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martes, 5 de julio de 2016

Eloy - Ocean (1977)


Eloy es una banda alemana que toma su nombre de una raza futuristica de gente, en la novela "La máquina del tiempo" de H. G. Wells. "Ocean" es considerado de lo mejor de su larga discografía, un álbum conceptual relacionado con la creación y la destrucción Atlantis, y conformado por tan sólo cuatro grandiosos y épicos temas pero de larga duración. Una maravilla que llega casi casi a la perfecciòn. Una delicia sonora en toda su dimensión. Los que no conozcan a la banda escuchen el disco sentados para no caerse de culo, y bueno, los que lo conozcan, éste es una remasterización comprtida por el Mago Alberto que tiene un sonido espectacular. Absolutamente imperdible!

Artista: Eloy
Álbum: Ocean
Año: 1977
Género: Space rock sinfónico
Duración: 44:11
Nacionalidad: Alemania


Lista de Temas:
1. Poseidon's Creation
2. Incarnation Of The Logos
3. Decay Of The Logos
4. Atlantis' Agony At June 5th - 8498, 13 p.m. Gregorian Earthtime

Alineación:
- Frank Bornemann / guitars, vocals
- Klaus-Peter Matziol / basses, vocals
- Jürgen Rosenthal / drums, percussion, flute
- Detlev Schmidtchen / keyboards, mellotron, xylophone, voice
- The Boys Of Santiago / chorus





Eloy es una banda de rock progresivo alemán, cuyo estilo musical incluye rock sinfónico y el space rock, este último con una mayor prevalencia en los álbumes anteriores. A pesar de su nacionalidad y período de actividad, la banda no se considera generalmente Krautrock debido a su sonido, que tiene mucho más en común con los grupos ingleses de rock progresivo como Pink Floyd, King Crimson y Yes. Es más, a la banda que siempre se consideró por la crítica musical como los "Floyd alemanes" debido a su sonido paralelo al de los británicos en muchos momentos. Es verdad que a veces suenan parecidos, pero los alemanes tienen su sonido particular, mezclando space rock con aires sinfónicos memorables.
"Ocean" es el sexto álbum lanzado por los alemanes. Fue lanzado en 1977 y es considerado por muchos su mejor disco, un clásico del género en Alemania. Se vendieron 200.000 copias, haciendolo mejor que Genesis o Queen en las listas alemanas.

Para mi, el disco sería perfecto con una mejor voz, que es como su punto flojo, pero la música y los climas son inmejorables, y uno se pregunta porque ésta banda no tuvo el mismo reconocimiento internacional que Pink Floyd, por ejemplo...pero aquì los dejo con el comentario del Mago Alberto que es quien nos trae esta belleza inigualable...

Otra de las bandas que inevitablemente caen al blog es Eloy, quizás una de las bandas progres más representativas de Alemania, y con un caudal musical de casi 30 álbumes, estos germanos fueron el gérmen de todo un movimiento que vino después, ellos supieron plasmar en su música mucho del estilo de la epoca, Pink Floyd como base, y de allí supieron darle su propio sello.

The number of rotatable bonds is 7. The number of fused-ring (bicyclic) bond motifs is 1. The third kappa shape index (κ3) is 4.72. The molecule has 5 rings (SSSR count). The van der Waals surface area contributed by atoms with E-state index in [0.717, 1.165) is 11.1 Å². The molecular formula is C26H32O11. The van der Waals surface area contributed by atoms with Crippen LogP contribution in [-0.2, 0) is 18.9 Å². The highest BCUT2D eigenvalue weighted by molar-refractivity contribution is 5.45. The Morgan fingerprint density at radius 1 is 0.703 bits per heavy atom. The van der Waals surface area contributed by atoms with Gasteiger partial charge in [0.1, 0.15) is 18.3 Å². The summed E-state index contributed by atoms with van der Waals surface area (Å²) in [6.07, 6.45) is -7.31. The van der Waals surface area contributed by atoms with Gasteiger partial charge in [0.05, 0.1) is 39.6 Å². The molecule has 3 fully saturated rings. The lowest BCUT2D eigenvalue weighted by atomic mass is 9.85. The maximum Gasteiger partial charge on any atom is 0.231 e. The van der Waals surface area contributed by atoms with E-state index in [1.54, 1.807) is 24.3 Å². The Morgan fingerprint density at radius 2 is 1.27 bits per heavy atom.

El presente disco es uno de los mejores de la banda segun la crítica especializada junto a Dawn, disco que seguramente también postearemos, un trabajo prolijo, con mucho vuelo musical, con excelentes arreglos y con toda la carga del progresivo de aquel entonces.
Para los amantes del género este es un grupo fundamental y casi fundacional, no hay desperdicio, no hay baches, todo suena atractivo y se nota que los alemanes estaban al palo con el movimiento de entonces.
Esta versión es la remasterizada, aclaro este punto porque quien tenga la versión original notará sobremanera matices y sonidos más presentes, retoques que hacen muchísimo más atractivo el proyecto.
Si escuchan con atención notarán que Eloy hace hincapie en muchísimos efectos pequeños pero contundentes, casi suenan como loops, pero solo son efectos de cámara o de algún procesador de aquella época, sobresaliente en este aspecto.
Un trabajo que derrocha buenas críticas pero escuchando detenidamente a Dawn, tambien se pone a la par de este hermoso trabajo. Otro progresivo que llega para quedarse, grupazo alemán que siempre que se hace historia contemporánea figura y seguira figurando como uno de los más importantes de la movida germana, así que cabezonas/es denle sin miedo.
Mago Alberto



Frank Bornemann es el conductor y líder de esta formación, cantante y mayoritariamente compositor de los temas de sus álbumes. Pero el resto de compañeros no le andan muy lejos a la zaga, con un magnífico Rosenthal a la batería que se encargará de las letras, Matziol que trabaja su bajo dotando de la tensión necesaria las evoluciones y un polivalente Schimdtchzen manejando toda clase de teclados. El disco está compuesto por 4 extensos bloques caracterizados por la abundancia de teclados que entran en capas con un sonido limpio y espacial que hace que las atmósferas que se crean sean frescas y etéreas. Melodías ágiles conducidas por esos teclados tan versátiles y cantidad de distintos efectos de sonido, ecos flotando en el fondo y voces profundas que relatan palabras o frases remarcadas. La voz de Bornemann es desde mi punto de vista lo más flojo del grupo, más bien fría, un tanto mecánica y con falta de recursos. Pero ello no hace mella en éste trabajo que recoge unas melodías fantásticas para disfrutar y con una ambientación llamativa que invita a escuchar.